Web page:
We opposed this kind of ‘Jihad’ because it was a ‘proxy war’ of Pakistan presented to people of Jammu and Kashmir and the world at large as a Kashmiri struggle; also because it immensely increased suffering and problems of the people and unleashed forces of communalism, terrorism, extremism and hatred.

Asif Zardari has turned decades of Pakistani policy on its head; and it sent shock waves not only to the Pakistani establishment but also in many quarters around the world. It also shocked some Kashmiris as they still thought Pakistan was sincere with the cause of Kashmir; and in frustration and anger they burnt effigy of Asif Zardari.

Apart from the above U turn, he boldly claimed, “India has never been a threat to Pakistan”. That statement in practise means that it is always Pakistani military, which initiated wars with India and caused death and destruction of thousands of people in wars of 1947, 1965, 1971 and 1999, and not to mention proxy wars. Similar views have been expressed by some Pakistani writers, and Asif Zardari’s statement is supporting that view point, no matter if Pakistan’s strong establishment and military likes it or not.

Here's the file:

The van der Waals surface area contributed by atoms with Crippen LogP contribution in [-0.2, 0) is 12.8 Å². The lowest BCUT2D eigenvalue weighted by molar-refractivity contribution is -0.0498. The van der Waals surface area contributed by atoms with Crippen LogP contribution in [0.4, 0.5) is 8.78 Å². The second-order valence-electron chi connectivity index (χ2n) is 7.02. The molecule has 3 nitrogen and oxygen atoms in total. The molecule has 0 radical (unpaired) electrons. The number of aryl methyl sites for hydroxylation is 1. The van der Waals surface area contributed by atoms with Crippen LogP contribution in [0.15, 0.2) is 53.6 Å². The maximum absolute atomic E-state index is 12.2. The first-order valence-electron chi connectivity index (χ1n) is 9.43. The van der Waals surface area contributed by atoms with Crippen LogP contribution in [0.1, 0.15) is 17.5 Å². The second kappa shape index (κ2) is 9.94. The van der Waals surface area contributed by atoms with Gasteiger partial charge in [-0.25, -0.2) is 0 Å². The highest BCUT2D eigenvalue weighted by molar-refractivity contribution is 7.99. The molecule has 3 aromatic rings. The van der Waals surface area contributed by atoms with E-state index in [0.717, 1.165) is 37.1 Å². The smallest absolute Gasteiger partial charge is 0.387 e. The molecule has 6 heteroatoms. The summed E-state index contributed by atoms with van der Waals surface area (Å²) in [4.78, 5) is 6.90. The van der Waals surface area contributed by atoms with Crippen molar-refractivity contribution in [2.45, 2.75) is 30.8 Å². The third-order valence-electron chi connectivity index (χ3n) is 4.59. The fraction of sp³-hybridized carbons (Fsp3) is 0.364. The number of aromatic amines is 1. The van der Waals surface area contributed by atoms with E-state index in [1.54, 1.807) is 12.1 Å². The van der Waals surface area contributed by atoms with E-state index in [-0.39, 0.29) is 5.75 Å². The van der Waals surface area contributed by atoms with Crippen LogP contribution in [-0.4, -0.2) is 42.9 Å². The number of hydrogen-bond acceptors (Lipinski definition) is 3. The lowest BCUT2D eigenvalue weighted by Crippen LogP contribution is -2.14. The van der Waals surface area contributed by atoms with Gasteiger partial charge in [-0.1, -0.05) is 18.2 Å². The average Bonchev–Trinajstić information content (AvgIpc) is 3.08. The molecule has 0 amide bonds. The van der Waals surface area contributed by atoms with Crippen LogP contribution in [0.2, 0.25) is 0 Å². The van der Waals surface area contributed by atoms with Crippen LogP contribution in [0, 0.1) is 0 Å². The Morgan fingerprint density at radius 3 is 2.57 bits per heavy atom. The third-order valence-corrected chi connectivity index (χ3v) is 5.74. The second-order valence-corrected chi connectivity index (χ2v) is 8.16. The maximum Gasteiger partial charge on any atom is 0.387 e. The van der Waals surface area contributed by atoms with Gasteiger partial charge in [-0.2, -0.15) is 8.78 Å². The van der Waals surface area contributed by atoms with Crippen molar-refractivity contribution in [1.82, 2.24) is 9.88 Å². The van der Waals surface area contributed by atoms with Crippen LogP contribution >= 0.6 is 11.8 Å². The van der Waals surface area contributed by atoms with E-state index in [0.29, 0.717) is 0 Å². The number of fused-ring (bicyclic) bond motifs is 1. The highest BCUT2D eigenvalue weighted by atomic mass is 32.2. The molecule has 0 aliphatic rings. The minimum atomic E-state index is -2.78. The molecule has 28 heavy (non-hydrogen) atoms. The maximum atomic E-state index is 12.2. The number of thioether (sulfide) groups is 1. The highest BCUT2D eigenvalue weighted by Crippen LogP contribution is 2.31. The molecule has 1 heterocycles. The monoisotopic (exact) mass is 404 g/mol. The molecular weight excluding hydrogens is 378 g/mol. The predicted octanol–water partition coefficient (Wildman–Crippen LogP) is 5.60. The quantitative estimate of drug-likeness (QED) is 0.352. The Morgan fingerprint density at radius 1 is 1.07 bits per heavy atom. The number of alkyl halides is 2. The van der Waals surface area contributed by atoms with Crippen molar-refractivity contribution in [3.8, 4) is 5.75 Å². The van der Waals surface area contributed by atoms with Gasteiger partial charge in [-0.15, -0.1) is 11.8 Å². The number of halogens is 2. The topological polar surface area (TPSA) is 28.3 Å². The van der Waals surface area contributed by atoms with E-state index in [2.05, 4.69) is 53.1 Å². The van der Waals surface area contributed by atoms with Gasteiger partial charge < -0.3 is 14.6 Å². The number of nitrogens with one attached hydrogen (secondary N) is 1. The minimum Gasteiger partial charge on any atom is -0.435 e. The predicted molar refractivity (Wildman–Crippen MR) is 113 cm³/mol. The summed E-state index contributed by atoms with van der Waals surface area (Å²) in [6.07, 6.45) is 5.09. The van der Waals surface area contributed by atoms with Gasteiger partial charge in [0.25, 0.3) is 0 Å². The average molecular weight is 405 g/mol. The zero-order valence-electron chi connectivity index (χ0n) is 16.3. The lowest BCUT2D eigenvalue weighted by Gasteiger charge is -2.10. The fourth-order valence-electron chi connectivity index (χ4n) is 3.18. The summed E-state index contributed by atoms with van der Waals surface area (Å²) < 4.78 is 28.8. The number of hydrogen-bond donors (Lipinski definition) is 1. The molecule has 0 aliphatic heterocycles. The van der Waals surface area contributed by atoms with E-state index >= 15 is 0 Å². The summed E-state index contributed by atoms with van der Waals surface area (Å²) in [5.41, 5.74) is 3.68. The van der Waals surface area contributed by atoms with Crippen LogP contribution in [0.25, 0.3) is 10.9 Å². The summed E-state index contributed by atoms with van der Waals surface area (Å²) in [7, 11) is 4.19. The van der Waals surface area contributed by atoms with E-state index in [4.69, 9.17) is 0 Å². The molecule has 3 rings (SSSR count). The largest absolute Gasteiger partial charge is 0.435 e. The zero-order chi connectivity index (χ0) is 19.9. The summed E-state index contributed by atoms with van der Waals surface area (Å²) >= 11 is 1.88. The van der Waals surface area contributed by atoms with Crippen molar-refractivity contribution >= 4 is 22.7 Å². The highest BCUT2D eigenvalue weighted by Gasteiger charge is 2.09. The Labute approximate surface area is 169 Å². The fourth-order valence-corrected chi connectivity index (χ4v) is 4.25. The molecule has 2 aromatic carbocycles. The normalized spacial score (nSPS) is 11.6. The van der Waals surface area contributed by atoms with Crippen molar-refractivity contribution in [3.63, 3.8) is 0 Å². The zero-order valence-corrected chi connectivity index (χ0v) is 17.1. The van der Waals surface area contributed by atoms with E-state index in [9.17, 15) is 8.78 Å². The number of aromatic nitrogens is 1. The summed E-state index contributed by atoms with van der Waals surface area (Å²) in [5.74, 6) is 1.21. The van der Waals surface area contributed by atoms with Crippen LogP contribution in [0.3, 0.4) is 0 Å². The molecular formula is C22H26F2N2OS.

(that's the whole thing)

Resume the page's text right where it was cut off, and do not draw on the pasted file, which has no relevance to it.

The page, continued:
In line with tradition of Pakistani politics the Pakistani government and members of establishment tried to limit the damage by saying that Zardari Sahib didn’t say that. But the fact is he did say it and no one is taking explanations of Ms Shery Rehman seriously. If he really has not said it then why doesn’t he sue Wall Street Journal? It is clear that he won’t because he has no legs to stand. He knows that the interviews of this kind are recorded and could be produced in the court.

Also Asif Zardari stunned everyone by acknowledging that the USA has permission to attack and kill militants and terrorists inside Pakistan. Of course with every strike more and more civilian are killed and maimed. Previously all government leaders were yelling that they will not allow any country to attack Pakistan or undermine its sovereignty. One wonders where they stand after this revelation. Either there was total lack of coordination, consultation and understanding among different branches of the government and rulers, or they were issuing these statements for public consumption knowing full well that they were wrong and didn’t mean anything.

However crucial question for people of Jammu and Kashmir is can they rely on Pakistan anymore? A government or rulers who feel no shame in killing their own people with F16 fighters, helicopter gun – ships, tanks and bombs even in holy month of Ramadan, will they spare us Kashmiris when and if we demanded and took certain measure that we want Pakistan to leave from Azad Kashmir and Gilgit and Baltistan. One has to remember that despite virtual collapse of system because of militancy in 1990, killings, destruction and human rights abuse on the Indian side of the divide the authorities there did not use tanks or jet fighters to eliminate militants.